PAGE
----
16. 16. SUS 203 Sustainable Economics: The Rise of the New Economy Focus: Limits to economic growth and globalization Areas Covered: Bio-physical constraints on economy: limits to and end of economic growth Impacts on human populations: economic and financial stresses – gig economy Emerging economic transformations: Steady state, gift and shared economies Relocalization of labor: agriculture, manufacturing, services Cooperatives: worker-owned production; housing co-ops; energy co-ops Local - regional currencies Alternative finance and banking systems Community “Participatory Budgeting” Guaranteed income
  17. 17. SCI 110 Science vs Pseudo-Science Focus: Learning tools to critically evaluate science in the news Areas Covered: Learning how science is done: The peer review process Common experimental designs Importance of sample size Interpreting graphs and statistics Role of the media in conveying science
  18. 18. HUM 150 Ecoliteracy, Education and Society Focus: Educational theory and practice - 21st Century ecological challenges Areas Covered: Practical/theoretical venues for sustainability experiences Multiple educational perspectives to literacy and learning Crucial inter-relationship of all life and all living things Sustainable sensibilities of learning, knowledge, and society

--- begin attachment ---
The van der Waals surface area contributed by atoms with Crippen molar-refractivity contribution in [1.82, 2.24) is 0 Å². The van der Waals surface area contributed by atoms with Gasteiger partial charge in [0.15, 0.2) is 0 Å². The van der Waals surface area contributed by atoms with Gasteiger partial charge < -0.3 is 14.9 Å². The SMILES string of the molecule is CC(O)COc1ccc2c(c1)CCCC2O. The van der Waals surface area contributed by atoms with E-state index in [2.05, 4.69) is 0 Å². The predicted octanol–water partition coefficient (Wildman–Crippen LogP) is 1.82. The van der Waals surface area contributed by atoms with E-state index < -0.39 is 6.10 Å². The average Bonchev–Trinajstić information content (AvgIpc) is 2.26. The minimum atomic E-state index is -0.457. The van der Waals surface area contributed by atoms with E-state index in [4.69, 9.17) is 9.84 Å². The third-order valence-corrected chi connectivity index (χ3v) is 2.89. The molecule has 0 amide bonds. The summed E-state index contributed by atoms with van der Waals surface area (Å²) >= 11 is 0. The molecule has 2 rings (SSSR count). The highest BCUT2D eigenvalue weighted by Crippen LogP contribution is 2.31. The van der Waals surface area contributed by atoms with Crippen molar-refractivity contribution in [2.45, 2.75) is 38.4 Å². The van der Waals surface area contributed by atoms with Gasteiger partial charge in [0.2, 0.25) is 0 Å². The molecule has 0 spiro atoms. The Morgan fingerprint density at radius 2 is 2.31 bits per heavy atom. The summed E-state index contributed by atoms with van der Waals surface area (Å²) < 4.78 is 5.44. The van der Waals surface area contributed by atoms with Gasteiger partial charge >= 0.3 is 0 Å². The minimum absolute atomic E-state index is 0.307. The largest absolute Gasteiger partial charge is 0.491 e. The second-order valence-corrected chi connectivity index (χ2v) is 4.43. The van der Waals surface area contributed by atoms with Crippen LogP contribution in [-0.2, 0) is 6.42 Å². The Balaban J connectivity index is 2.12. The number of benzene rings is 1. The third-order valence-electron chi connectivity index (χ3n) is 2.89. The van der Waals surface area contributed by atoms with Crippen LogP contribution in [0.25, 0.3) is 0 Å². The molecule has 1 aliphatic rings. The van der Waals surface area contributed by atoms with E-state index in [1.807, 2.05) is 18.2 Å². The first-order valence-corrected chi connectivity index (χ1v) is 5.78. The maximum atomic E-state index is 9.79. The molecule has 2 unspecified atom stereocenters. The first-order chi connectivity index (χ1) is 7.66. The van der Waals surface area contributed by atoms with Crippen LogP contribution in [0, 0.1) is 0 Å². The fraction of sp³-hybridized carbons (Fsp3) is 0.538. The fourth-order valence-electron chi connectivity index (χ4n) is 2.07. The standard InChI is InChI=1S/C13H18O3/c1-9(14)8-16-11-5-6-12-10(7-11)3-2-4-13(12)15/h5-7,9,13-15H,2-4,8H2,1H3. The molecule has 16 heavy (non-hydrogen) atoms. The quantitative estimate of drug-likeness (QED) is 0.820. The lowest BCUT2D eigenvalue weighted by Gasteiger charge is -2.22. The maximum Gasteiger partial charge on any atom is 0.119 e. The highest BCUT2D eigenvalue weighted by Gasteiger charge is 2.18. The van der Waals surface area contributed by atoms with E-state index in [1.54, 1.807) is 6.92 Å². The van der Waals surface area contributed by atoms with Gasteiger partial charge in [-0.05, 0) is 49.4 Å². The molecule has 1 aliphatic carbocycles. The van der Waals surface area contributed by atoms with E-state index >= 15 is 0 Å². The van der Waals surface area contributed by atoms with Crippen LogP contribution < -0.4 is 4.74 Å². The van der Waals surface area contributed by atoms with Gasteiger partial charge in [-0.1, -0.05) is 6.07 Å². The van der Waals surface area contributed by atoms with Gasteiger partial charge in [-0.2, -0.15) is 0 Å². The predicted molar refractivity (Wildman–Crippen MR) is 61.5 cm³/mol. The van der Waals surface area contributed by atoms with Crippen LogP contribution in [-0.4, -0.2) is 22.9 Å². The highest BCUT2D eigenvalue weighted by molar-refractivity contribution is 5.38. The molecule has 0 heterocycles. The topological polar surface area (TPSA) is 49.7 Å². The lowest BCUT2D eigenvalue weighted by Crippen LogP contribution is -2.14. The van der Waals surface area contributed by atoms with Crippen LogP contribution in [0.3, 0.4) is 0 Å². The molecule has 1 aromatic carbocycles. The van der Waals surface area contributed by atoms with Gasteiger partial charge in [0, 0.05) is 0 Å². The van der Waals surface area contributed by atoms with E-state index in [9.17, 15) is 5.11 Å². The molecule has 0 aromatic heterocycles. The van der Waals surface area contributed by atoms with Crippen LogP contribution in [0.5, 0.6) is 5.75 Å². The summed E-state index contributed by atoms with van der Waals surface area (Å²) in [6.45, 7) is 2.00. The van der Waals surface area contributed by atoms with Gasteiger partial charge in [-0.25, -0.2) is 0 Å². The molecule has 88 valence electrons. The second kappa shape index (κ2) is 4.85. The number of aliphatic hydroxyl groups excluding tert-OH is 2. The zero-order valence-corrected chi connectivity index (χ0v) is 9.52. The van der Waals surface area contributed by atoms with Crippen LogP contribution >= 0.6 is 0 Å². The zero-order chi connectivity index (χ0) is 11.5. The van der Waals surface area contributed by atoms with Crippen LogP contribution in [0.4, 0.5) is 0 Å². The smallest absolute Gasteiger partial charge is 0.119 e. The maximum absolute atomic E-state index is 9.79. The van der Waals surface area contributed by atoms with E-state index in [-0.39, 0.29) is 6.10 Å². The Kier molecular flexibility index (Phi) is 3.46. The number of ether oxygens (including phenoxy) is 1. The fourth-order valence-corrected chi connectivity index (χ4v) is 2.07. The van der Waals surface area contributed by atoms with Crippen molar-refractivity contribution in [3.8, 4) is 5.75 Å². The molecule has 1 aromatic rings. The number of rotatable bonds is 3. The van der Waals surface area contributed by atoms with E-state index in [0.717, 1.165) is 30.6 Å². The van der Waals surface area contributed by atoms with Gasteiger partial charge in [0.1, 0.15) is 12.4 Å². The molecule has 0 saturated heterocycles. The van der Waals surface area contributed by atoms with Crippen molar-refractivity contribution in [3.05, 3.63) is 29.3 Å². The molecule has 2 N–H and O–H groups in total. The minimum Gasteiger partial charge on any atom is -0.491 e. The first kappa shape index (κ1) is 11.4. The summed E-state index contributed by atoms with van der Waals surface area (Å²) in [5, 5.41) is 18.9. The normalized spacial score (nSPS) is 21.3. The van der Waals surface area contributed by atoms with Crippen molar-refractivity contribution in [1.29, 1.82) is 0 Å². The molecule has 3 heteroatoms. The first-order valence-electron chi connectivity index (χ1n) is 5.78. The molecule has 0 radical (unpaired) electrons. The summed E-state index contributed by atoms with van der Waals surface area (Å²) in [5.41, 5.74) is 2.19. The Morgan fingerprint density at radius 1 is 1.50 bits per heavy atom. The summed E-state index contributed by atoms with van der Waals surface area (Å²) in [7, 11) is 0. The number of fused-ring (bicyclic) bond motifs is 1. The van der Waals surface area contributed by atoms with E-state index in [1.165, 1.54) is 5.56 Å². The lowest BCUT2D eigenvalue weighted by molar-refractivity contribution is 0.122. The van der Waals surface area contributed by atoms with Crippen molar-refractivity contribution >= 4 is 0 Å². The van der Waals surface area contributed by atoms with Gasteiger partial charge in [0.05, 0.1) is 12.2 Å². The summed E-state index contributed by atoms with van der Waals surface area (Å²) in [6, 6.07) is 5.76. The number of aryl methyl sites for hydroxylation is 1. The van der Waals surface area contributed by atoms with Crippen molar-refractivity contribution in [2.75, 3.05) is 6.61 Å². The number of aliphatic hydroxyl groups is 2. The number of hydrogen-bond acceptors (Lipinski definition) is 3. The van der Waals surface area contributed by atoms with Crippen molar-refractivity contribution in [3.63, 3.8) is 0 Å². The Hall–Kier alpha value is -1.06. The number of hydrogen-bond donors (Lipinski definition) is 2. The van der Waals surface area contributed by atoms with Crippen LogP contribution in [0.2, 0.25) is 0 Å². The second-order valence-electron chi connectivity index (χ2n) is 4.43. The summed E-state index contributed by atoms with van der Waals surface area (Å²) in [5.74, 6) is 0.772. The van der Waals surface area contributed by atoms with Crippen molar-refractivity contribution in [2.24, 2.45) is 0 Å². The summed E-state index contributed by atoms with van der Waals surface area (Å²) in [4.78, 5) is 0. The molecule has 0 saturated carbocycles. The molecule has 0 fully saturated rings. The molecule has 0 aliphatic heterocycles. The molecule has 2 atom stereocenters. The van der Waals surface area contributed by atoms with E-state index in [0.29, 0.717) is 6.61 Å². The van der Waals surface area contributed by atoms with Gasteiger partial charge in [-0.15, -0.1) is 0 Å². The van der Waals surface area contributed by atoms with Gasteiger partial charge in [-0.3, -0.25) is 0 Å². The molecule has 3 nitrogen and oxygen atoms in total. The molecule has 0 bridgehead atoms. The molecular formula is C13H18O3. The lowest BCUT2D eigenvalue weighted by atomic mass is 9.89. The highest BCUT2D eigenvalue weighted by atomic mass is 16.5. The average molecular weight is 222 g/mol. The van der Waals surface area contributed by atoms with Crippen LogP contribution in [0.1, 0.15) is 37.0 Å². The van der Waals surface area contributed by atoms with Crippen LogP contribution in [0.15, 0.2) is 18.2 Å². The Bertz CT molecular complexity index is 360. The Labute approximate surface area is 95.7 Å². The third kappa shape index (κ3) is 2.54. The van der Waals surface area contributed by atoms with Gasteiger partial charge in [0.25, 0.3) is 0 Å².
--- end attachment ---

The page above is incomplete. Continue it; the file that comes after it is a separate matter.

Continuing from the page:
19. 19. SOC 253 Environmental Sociology: Ecology and the Built Environment Focus: Survey of contemporary environmental and social science theory, research and data analysis Areas Covered: Social construction of reality Public policy formation and its impacts Role of corporate and social media Environmental justice issues Environmental social movements Creative responses to environmental crises
  20. 20. SUS 204 Civic Engagement: Sustainability Capstone Project Focus: Civic Engagement Capstone Project Purpose: Designed to apply sustainability knowledge and skills to a real-world situation in the field Chosen by the student in collaboration with capstone advisor and relevant agency Six-hours per week minimum at chosen site One-hour weekly meeting with capstone advisor Culminates in PPT and written presentation – advisor and agency
  21. 21. Tracks and Courses Education Language, Education and Literacy Philosophy of Education Diversity and Multicultural Education Engineering Introduction to Sustainable Green Technologies Introduction to Environment Energy Efficiency and Conservation Measures
  22. 22. Tracks and Courses Environmental Studies Introduction to Sustainable Green Energy Technologies Introduction to Environment Water Supply and Hydrology Health and Health Sciences Physiology and Wellness Introduction to Nutrition Personal and Community Health